In Its Search for Stable Allies, Israel Should Look Elsewhere Than the Persian Gulf

Much has been made of Jerusalem’s improving relations with the Persian Gulf states, but valuable as these diplomatic efforts may be, the countries involved have remained hesitant about the normalization of relations, are plagued by anti-Semitism and hatred of Israel, and have little to offer economically. Moreover, the stability of their regimes is questionable. Dmitri Shufutinsky argues that a more fruitful course can be found in expanding economic, diplomatic, and military ties with southeastern Europe, beginning with Greece and Cyprus. And fossil fuels provide a way to do so:

Israel can develop and connect its Leviathan gas fields to Cyprus’s Aphrodite fields. A gas pipeline could run through Cyprus to Greece and through the Balkans, up to Romania, and westward to Italy. If Egypt can overcome its differences with Israel and cooperate, it could attach its Zohr gas fields to the regional pipeline as well. Doing so would lift the Egyptian, Greek, and Cypriot economies out of poverty and massively benefit the Israeli economy.

In addition to natural gas, it is also possible for Israel to develop its oil supplies in the Negev, the Golan Heights, and near Jerusalem, and connect them to an additional pipeline.

Important military, economic, and diplomatic opportunities could result [as well]. . . . Southeastern Europe has blocked harmful anti-Israel EU resolutions and is more inclined to support Jerusalem than to support Ramallah. Making Europe more dependent on Israeli energy exports would deepen this relationship while prying Brussels loose from its dependency on Iranian and Arab oil. That alone would weaken the EU’s automatic pro-Palestinian stance.

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Read more at BESA Center

More about: Cyprus, Europe and Israel, Greece, Israel diplomacy, Israel-Arab relations, Natural Gas

The Arab Press Blames Iran Rather Than Israel for Gaza’s Woes

Following the fighting between Israel and Islamic Jihad over the weekend, many journalists and commentators in Bahrain, the United Arab Emirates, and Saudi Arabia didn’t rush to condemn the Jewish state. Instead, as the translators at the Middle East Media Research Institute (MEMRI) note, they criticized the terrorist group for “operating in service of Iranian interests and thus inflicting suffering on the Gaza Strip’s residents.” One Saudi intellectual, Turki al-Hamad, wrote the following on Twitter:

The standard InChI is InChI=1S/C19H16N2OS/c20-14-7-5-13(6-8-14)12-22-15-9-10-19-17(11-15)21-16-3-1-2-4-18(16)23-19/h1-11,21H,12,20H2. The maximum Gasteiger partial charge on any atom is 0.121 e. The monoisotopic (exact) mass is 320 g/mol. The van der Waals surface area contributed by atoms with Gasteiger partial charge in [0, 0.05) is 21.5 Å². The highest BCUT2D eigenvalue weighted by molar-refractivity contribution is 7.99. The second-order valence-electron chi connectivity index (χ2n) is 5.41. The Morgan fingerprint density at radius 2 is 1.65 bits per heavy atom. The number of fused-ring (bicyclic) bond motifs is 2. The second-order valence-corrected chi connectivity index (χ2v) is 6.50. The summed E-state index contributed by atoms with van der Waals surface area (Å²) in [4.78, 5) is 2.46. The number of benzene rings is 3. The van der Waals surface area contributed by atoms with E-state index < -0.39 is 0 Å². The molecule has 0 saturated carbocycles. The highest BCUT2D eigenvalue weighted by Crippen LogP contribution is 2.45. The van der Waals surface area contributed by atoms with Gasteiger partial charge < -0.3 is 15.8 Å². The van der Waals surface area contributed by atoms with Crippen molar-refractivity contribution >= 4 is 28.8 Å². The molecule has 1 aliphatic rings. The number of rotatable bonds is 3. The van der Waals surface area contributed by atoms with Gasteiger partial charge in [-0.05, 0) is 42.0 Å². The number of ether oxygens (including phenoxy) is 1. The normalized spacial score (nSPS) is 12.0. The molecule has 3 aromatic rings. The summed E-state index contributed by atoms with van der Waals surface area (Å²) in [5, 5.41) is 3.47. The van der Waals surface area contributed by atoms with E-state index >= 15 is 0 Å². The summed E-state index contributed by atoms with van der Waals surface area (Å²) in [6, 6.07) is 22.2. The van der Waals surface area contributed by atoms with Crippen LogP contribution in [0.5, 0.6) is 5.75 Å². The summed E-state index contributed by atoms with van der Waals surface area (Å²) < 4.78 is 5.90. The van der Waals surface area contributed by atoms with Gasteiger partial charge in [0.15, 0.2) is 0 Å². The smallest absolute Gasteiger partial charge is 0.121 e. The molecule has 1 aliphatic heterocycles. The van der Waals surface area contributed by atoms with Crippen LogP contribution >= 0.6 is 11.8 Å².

It is apparent that, if at one time any confrontation between Israel and the Palestinian organizations would attract world and Arab attention and provoke a wave of anger [against Israel], today it does not shock most Arabs and most of the world’s [countries]. Furthermore, even a sense of human solidarity [with the Palestinians] has become rare and embarrassing, raising the question, “Why [is this happening] and who is to blame?”

I believe that the main reason is the lack of confidence in all the Palestinian leaders. . . . From the Arabs’ and the world’s perspective, it is already clear that these leaders are manipulating the [Palestinian] cause out of self-interest and diplomatic, economic, or even personal motives, and that the Palestinian issue is completely unconnected to this. The Palestinian cause has become a bargaining chip in the hands of these and other organizations and states headed by the [Iranian] ayatollah regime.

A, article in a major Arabic-language newspaper took a similar approach:

In a lengthy front-page report on August 7, the London-based UAE daily Al-Arab criticized Islamic Jihad, writing that “Gaza again became an arena for the settling of accounts between Iran and Israel, while the Palestinian citizens are the ones paying the price.” It added that Iran does not want to confront Israel directly for its bombings in Syria and its attacks on Iranian scientists and nuclear facilities.

“The war in Gaza is not the first, nor will it be the last. But it proves . . . that Iran is exploiting Gaza as it exploits Lebanon, in order to strengthen its hand in negotiations with the West. We all know that Iran hasn’t fired a single bullet at Israel, and it also will not do this to defend Gaza or Lebanon.”

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Read more at MEMRI

More about: Gaza Strip, Iran, Islamic Jihad, Israel-Arab relations, Persian Gulf